Preventing Youth Suicide: Tips for Parents and Educators – 2018 Guide


While it may seem unthinkable, children all across the United States are increasingly vulnerable to mental illness and subsequent suicide. A country where anything is supposed to be possible and anyone is supposed to be able to be whomever they want is paradoxically filled with youth who feel alienated, abused, and marginalized on a daily basis. The Centers for Disease Control and Prevention (CDC) reports that suicide was the second-leading cause of death among Americans aged ten to thirty-four in 2016 and the ninth-leading cause of death overall that year.

Suicide deaths routinely exceed homicide deaths by nearly double, and the problem is particularly urgent for Americans under the age of eighteen. As the figures most involved with this at-risk population, parents and educators of vulnerable youth are specifically empowered (and compelled) to address factors that lead to and sustain suicidal thoughts and ideations. You can help keep your child or student protected from suicide through relatively simple and everyday levels of intervention.

Contributing Factors of Youth Suicide

Data from the National Institutes of Mental Health (NIMH) indicates that 1 in 100,000 children aged ten to fourteen take their own lives each year. The CDC reports that youth suicide is an especially severe problem among young girls in that same age range, as well as being a problem for females in every age group: the CDC reports that suicide rates among females fifteen to nineteen have doubled in the past three years.

One of the keys to preventing youth suicide is identifying and addressing the common factors that contribute to this tragic and alarming trend. Each day children confront a range of problems for which they don’t feel there’s anywhere they can turn.

Some of the most common causes of childhood suicidal ideations and attempts tend to include:

Isolation and alienation

It’s a common trope that children don’t think the world understands them, and yet there is also a great deal of validity to this feeling, causing more and more children to contemplate taking their own lives. Parents and educators should always take their children and students seriously when they voice concerns about things such as feeling lost, not being taken seriously, or feeling a sense of hopelessness.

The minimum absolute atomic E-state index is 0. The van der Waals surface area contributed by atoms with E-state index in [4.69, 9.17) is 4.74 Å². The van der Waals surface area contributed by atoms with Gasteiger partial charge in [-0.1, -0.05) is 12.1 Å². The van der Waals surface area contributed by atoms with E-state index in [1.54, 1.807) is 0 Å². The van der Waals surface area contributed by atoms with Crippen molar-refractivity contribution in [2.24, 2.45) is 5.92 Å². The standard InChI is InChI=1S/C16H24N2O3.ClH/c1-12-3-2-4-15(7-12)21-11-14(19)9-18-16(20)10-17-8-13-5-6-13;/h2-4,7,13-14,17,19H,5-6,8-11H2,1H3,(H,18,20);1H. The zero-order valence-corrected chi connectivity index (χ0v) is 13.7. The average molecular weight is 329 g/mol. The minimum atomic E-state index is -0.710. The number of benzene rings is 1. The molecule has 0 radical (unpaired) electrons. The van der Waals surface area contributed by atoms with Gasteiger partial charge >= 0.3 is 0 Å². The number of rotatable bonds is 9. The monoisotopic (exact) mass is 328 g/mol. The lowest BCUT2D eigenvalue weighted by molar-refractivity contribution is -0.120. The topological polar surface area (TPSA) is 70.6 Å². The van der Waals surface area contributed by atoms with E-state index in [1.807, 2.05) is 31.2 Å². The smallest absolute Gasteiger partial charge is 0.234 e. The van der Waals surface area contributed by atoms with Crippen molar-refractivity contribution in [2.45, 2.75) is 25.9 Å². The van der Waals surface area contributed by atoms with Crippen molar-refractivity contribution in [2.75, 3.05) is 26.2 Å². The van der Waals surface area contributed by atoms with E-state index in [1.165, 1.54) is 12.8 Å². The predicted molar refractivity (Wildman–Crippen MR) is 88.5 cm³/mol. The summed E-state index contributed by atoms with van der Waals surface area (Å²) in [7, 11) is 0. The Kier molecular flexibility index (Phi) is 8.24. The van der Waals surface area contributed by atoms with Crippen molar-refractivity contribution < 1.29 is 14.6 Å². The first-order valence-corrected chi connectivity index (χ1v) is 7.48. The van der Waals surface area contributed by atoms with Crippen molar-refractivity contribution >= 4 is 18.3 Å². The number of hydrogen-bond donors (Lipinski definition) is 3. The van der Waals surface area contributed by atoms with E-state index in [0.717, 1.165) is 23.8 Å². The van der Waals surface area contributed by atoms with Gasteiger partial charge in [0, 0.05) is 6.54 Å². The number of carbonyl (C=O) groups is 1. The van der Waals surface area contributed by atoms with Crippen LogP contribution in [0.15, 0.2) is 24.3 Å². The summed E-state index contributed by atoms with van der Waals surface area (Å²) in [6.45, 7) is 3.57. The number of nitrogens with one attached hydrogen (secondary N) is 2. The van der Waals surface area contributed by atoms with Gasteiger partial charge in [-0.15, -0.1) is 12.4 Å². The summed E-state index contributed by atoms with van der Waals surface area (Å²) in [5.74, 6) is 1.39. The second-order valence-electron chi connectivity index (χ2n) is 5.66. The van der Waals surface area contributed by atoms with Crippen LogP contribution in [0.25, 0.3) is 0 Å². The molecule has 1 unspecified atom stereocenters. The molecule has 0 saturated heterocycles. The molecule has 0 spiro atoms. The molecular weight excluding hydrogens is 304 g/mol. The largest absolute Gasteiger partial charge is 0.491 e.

underlying psychological disorder

The feelings described above often accompany depression, anxiety, or another legitimate and diagnosable psychiatric disorder. Data from the National Institutes of Health (NIH) indicates that about 90 percent of suicides are the direct result of mental illness, and children are no different. Severe negative feelings may often be exacerbated by conditions like bipolar disorder, severe anxiety disorder, or co-occurring drug or alcohol use.

Identity issues

Identity plays a more important role than ever in children’s lives. Whether it’s sexual orientation, race, gender, economic status, cultural background, or any other identifiers, kids are feeling the weight of these issues at a younger and younger age. The CDC reports that LGBT youth contemplate suicide three times as often as heterosexual teens, and a recent study published in JAMA Psychiatry reveals that suicide rates for black children are twice those of white children.


Whether it’s of a physical, emotional or sexual nature, children who experience abuse are at an increased risk for both completed and attempted suicide. In one study published by the National Institutes of Health (NIH), 80 percent of respondents who experienced suicidal thoughts had a history of child abuse. Some child abuse victims take their own lives when they’re still children, and some succumb to the trauma they experienced as they become adults.

Other issues that commonly contribute to youth suicide include:

  • Family history of depression or suicide.
  • Lack of a support network.
  • Poor relationships with parents or peers.

Bullying and Suicide

Despite significant reforms and national grassroots efforts, bullying is a problem that continues to plague children all across the country and is one of leading causes of childhood suicide attempts and suicidal thoughts.

According to data from activism organization